Dr. Ajayan's research focuses on the development of functional nanostructured materials for variety of applications. His research group looks at the materials science and engineering aspects of these novel materials with three different focused application areas, nanomaterials in energy generation and storage, multifunctional composites, nano-enabled bio-mimetic systems and nanoelectronics, nanosensors and active nanosystems.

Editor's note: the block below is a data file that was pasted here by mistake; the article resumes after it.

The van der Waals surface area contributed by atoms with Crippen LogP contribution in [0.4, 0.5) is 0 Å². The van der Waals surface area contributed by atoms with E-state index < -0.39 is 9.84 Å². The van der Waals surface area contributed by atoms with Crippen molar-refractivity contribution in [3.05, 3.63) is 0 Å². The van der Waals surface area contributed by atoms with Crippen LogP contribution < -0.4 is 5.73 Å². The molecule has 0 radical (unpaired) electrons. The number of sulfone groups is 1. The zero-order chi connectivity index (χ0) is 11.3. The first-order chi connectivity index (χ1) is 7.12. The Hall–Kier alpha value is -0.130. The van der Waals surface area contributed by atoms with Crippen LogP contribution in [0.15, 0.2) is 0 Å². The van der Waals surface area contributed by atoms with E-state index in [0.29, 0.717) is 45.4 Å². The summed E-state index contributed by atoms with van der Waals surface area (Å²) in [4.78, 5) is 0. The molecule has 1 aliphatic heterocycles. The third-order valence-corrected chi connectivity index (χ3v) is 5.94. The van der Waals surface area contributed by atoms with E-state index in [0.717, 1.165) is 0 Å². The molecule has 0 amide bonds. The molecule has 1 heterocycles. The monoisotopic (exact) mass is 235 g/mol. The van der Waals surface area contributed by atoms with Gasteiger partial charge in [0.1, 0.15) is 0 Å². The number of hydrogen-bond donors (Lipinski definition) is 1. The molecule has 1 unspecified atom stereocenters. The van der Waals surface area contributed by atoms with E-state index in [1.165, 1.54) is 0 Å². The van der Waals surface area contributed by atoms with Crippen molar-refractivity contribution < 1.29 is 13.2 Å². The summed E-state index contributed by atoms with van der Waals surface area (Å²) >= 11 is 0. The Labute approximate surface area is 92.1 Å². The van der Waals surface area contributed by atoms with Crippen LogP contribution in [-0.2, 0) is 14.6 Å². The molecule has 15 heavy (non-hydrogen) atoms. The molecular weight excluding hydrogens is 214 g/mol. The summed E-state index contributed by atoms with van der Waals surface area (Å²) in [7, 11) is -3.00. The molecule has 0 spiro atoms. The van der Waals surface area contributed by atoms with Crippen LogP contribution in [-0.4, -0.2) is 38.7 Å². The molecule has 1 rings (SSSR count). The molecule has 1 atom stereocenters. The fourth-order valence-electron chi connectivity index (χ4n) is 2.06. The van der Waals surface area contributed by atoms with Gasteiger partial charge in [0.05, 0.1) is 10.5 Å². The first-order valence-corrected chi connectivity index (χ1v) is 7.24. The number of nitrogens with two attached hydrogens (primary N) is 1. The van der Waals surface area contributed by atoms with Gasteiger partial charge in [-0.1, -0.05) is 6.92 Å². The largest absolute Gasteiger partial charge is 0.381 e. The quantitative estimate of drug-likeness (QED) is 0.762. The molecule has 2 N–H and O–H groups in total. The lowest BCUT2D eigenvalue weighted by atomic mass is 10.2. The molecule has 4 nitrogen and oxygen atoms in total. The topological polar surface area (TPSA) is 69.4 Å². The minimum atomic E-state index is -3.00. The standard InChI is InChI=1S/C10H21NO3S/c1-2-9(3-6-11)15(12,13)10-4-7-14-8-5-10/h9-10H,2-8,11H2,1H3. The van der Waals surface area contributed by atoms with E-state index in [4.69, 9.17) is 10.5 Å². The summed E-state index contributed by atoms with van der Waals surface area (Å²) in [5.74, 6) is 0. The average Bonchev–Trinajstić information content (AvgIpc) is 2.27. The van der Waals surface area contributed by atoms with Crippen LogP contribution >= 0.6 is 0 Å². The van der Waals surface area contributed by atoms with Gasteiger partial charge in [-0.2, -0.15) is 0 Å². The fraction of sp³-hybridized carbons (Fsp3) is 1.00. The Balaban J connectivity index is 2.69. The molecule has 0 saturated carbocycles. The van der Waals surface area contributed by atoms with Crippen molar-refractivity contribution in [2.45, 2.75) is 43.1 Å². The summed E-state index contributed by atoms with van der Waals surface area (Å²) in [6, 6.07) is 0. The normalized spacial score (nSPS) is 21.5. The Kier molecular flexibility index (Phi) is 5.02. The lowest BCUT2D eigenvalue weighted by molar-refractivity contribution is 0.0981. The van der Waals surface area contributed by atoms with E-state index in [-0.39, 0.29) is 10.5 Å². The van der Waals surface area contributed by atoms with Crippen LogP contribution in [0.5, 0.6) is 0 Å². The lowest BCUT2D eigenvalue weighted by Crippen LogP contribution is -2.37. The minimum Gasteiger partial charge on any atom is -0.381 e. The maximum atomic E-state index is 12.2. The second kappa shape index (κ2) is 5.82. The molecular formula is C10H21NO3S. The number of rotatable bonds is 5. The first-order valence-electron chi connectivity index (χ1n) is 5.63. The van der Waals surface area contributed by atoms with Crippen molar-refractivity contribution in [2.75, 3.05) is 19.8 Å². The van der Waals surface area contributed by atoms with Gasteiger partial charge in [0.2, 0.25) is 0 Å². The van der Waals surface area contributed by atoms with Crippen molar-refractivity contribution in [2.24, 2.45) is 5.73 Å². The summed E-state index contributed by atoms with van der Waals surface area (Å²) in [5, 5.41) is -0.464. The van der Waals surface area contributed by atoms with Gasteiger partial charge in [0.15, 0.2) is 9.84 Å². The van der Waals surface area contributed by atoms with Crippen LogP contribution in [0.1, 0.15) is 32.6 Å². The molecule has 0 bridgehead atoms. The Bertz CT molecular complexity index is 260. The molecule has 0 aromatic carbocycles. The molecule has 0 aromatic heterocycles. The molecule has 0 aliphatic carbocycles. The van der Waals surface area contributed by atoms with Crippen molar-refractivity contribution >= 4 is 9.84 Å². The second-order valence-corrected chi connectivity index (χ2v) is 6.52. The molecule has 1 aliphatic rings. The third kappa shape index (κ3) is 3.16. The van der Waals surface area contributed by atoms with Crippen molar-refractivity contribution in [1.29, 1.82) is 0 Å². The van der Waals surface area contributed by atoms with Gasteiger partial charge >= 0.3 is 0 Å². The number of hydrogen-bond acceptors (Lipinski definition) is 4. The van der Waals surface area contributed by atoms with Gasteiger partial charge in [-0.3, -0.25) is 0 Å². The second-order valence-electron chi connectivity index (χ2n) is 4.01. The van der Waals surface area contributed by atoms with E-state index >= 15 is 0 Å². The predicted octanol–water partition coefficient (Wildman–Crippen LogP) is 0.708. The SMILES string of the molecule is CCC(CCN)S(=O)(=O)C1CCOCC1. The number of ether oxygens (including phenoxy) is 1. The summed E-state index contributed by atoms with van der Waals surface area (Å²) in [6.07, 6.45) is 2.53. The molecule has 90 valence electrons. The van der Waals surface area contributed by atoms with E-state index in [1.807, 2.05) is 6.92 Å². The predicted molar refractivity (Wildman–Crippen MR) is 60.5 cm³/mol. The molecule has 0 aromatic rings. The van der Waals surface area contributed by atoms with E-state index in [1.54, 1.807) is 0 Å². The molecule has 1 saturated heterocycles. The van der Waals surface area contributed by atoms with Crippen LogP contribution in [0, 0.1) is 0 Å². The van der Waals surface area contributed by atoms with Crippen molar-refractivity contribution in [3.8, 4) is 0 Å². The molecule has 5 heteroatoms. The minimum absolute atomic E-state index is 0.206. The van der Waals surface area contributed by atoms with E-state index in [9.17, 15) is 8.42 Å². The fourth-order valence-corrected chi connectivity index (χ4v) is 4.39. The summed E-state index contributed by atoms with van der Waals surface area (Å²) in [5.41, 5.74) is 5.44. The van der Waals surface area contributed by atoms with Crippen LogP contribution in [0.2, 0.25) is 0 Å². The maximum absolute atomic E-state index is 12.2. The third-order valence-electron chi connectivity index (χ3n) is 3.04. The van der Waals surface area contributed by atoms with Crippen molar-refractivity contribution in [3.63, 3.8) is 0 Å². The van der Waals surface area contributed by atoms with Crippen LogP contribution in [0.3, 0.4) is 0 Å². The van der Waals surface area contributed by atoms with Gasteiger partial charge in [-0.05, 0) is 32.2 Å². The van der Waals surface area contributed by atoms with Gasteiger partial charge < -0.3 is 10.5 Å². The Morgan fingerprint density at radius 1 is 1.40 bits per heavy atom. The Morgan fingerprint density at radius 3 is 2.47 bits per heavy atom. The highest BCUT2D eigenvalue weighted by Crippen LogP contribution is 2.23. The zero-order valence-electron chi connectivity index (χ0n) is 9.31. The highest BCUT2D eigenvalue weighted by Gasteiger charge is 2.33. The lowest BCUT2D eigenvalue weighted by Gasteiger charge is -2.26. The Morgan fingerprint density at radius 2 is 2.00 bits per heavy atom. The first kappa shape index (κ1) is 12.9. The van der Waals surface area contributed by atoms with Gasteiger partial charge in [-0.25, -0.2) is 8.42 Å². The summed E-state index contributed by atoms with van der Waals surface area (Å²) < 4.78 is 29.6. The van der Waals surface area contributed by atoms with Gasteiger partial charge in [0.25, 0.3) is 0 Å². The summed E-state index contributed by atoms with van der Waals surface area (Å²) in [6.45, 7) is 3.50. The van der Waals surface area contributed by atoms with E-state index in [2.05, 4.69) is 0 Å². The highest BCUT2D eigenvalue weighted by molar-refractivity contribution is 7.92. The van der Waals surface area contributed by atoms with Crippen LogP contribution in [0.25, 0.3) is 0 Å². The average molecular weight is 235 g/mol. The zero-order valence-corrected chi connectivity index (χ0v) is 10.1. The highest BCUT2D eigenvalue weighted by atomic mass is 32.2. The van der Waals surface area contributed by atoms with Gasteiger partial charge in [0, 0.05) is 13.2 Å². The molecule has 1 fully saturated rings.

Pulickel Ajayan is the Benjamin M. and Mary Greenwood Anderson Professor in Engineering, Materials Science and Nanotechnology at Rice University. His research interests include the application of nanomaterials for energy generation and storage, the synthesis and characterization of nano-based composites and nano-enabled bio-mimetic systems and the study of nanoelectronics, nanosensors and active nanosystems. Ajayan is a pioneer in the field of carbon nanotechnology, having been actively involved in the earliest studies of carbon nanotubes during his time at NEC Corp. in Japan. He has published more than 325 journal papers. His numerous awards include the Senior Humboldt Prize, the Materials Research Society's MRS Medal, Top 50 recognition in Scientific American, the Burton Award from the Microscopic Society of America and the Hadfield Medal for the outstanding student metallurgist in India. Ajayan is a fellow of American Association for the Advancement of Science and an honorary member of both the Mexican Academy of Sciences and the Materials Research Society of India. He has served as a distinguished visiting professor at the Institute of Physics, Chinese Academy of Sciences in Hefei; a distinguished guest professor in materials sciences at Tsinghua University; and a visiting professor at ISIS, University of Louis Pasteur in France. Ajayan has been part of two Guinness World Records, one for the creation of the smallest brush and the other for creating the darkest material. After three years of post-doctoral experience at NEC Corp. in Japan, Ajayan spent two years as a research scientist at the Laboratoire de Physique des Solides, Orsay in France and nearly a year and a half as an Alexander von Humboldt Fellow at the Max-Planck-Institut fur Metallforschung, Stuttgart in Germany.